Al Jazeera to launch My Nigeria documentary series

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Al Jazeera has announced that it will launch the My Nigeria documentary series this month.

Premiering on Al Jazeera English on August 24, My Nigeria is a series of six half-hour documentaries that will “tell the human story” from Africa’s leading economy, according to a statement.

Featuring the likes of stand up-comedian Basketmouth, Nollywood star-turned-politician Kate Henshaw, information and communications technology (ICT) expert Gbenga Sesan, fashion designer Deola Sagoe, football coach Femi Bamigboye and female mechanic Sandra Aguebor, each film focuses on a central character who invites viewers into their world, sharing their story in their own words.

“The series was commissioned specifically to support Al Jazeera English’s brand, ‘Hear the human story’, to bring people’s stories directly to our screens, told in a first-person style without mediation, offering a range of authentic views,” said Ingrid Falck, head of documentaries at Al Jazeera English.

Award-winning South African directors Brian Tilley and Clifford Bestall shot the series across Nigeria.

“To get beyond the clichés of Africa, there isn’t a better place than Nigeria,” said Falck. “For every stereotype of corruption or extremism, there are millions of ordinary Nigerians making this African powerhouse tick. Our series focuses on these individuals to see first-hand how Nigerians are busy making a difference.”

The documentaries in the series are Basketmouth: Trash Talking, which will premiere on August 24; Kate Henshaw: Playing a Part, August 31; Gbenga Sesan: Connecting a Million, September 7; Deola Sagoe: Top Drawer, September 14; Femi Bamigboye – Local Man, September 21; and Sandra Aguebor: Lady Mechanic, September 28.

Basketmouth (real name Bright Okpocha) is arguably Nigeria’s most successful stand-up comic. Born and bred in the notorious Lagos slum Ajegunle, he discovered his gift for comedy by chance and has never looked back. His take on the Lagos elite is “upbeat, irreverent and challenging”.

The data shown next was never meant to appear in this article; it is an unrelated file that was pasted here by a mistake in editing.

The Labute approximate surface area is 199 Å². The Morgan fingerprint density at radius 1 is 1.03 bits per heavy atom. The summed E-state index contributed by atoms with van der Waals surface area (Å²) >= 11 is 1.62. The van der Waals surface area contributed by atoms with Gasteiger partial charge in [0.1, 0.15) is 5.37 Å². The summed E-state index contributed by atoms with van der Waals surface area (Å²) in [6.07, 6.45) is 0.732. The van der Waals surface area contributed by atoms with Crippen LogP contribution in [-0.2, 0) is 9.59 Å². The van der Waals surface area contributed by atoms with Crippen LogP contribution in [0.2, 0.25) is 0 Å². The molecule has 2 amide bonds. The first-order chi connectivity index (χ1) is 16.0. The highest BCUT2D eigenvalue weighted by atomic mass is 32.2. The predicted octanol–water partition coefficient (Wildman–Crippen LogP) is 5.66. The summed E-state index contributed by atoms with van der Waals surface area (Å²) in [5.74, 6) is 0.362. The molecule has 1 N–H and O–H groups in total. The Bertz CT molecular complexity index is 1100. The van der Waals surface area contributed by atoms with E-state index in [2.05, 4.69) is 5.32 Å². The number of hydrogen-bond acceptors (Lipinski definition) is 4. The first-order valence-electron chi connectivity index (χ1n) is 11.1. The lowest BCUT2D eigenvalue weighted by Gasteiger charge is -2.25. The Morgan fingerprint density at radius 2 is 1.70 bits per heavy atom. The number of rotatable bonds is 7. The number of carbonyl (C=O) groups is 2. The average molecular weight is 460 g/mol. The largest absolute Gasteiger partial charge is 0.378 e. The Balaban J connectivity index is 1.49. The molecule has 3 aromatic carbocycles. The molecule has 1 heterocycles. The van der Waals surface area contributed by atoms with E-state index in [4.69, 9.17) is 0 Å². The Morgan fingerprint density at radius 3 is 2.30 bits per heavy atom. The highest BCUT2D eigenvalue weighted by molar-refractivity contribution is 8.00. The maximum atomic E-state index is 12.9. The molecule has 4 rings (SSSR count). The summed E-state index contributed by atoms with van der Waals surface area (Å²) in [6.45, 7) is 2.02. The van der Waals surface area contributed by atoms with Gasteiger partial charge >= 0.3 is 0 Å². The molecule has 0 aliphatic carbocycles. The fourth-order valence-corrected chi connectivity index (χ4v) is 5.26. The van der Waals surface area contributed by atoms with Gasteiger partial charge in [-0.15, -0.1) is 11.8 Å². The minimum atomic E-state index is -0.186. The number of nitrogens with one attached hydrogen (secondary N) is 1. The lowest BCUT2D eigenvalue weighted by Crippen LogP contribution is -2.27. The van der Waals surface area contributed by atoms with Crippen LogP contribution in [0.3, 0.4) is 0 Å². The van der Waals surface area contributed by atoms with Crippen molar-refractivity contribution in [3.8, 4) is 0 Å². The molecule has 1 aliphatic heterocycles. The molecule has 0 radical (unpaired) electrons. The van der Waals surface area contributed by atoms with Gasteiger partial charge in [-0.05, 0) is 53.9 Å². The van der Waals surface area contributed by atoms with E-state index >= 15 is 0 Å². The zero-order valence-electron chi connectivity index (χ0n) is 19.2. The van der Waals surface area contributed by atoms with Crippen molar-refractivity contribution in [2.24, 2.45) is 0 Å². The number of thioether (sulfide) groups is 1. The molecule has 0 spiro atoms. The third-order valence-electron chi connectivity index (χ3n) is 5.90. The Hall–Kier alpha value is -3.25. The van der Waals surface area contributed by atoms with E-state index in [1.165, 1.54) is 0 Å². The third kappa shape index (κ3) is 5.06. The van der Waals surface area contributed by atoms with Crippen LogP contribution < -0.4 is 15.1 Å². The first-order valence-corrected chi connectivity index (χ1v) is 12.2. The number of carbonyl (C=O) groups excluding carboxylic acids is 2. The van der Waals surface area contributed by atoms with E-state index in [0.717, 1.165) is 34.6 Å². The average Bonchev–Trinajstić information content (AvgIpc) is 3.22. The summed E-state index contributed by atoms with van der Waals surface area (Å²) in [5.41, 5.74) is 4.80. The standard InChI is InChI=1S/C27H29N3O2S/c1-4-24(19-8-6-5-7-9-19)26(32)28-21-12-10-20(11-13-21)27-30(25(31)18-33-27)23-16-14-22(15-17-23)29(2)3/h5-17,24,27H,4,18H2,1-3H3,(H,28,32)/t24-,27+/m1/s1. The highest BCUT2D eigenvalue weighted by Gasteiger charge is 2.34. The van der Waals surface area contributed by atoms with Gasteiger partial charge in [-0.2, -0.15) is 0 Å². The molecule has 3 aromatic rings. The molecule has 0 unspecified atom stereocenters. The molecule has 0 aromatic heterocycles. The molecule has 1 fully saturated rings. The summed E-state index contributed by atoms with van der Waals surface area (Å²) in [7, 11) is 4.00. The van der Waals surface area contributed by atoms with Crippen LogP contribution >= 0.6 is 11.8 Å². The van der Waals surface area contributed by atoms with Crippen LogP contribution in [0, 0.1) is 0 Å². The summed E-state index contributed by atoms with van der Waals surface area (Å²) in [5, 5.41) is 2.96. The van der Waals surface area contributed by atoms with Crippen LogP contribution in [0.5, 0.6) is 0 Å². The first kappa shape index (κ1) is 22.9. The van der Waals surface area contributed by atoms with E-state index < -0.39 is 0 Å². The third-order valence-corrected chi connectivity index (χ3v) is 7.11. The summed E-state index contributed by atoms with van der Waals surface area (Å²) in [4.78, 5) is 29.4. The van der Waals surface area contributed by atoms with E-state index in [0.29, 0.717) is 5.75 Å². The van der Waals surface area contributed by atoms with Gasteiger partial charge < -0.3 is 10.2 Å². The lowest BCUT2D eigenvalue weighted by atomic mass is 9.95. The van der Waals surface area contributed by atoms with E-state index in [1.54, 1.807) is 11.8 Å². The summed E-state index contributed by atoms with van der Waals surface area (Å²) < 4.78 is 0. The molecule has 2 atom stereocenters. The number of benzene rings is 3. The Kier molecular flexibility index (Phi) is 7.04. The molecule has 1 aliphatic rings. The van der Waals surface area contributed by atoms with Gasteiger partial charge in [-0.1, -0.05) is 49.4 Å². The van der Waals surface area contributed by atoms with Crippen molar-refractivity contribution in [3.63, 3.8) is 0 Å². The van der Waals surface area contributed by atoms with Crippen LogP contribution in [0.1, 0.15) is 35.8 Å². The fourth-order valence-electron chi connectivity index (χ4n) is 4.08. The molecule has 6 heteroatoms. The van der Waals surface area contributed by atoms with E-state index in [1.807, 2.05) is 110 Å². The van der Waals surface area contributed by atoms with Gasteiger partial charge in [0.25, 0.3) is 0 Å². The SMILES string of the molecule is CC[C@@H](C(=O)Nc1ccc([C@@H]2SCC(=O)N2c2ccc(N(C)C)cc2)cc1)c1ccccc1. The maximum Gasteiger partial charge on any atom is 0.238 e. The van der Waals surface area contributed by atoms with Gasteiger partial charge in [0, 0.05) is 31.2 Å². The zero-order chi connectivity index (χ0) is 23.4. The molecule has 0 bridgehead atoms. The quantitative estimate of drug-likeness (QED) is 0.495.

Henshaw has always been known as one of the Nollywood stars with integrity. Having made over 70 Nollywood films, she decides to leave the fictional world and run for a seat in Nigeria’s House of Representatives. Henshaw wants to change how people are represented in her hometown of Calabar in southern Nigeria, but politics in Nigeria is not for the timid.

As a school student, Sesan was denied access to the computer room in his Nigerian school and told he was not clever enough to operate one. Years later, Gbenga is an ICT expert with international awards and a successful consultancy business. He is spreading his good fortune by teaching ICT and life-skills to young adults in Nigeria’s poorest neighbourhoods.

Nigerian fashion has broken out, gracing the catwalks of New York, Johannesburg and Monaco. Sagoe was one of the designers who led this Nigerian fashion expansion. The House of Deola Sagoe is on Lagos’ Victoria Island and caters to Nigeria’s who’s who. Sagoe’s father, prominent Nigerian businessman Chief Ade Ojo, never wanted his daughter to go into fashion. He discouraged her, wanting her to take over his business. But Deola had other ideas.

Bamigboye is the coach and founder of the Remo Football Academy in the small Nigerian town of Iperu. One has to really look for Iperu on the map, but Bamigboye has managed to produce a line of young players who represent Nigeria at age-group level, including two players who will represent Nigeria at the under-17 World Cup at the end of the year.bThis is some achievement in a country of more than 180mn people. Bamigboye is also a pastor with a loyal congregation who worship every Sunday in a lean-to church in the middle of the thick forest that surrounds Iperu. Bamigboye feels his job is not just to teach football; he wants to develop world-class young men.

Aguebor is Nigeria’s first lady mechanic. Growing up in Benin City in a polygamous family, Aguebor mother actively discouraged her from following her dream, sometimes beating her when she would be out tinkering with an engine instead of doing her kitchen chores. But Aguebor is the sort of woman who responds well to adversity. She has built a network of lady mechanics that is spreading in Nigeria by training former sex workers, orphans and victims of trafficking to be mechanics. Her Lady Mechanic Initiative has now spread to the north with its first project in Kano City, where the response from Muslim women has been unprecedented.

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Comments

  1. James Jukwey says:

    I’m looking forward to watching this. I want to see if Al Jazeera journalism on Africa will differ from the typical Western perspective.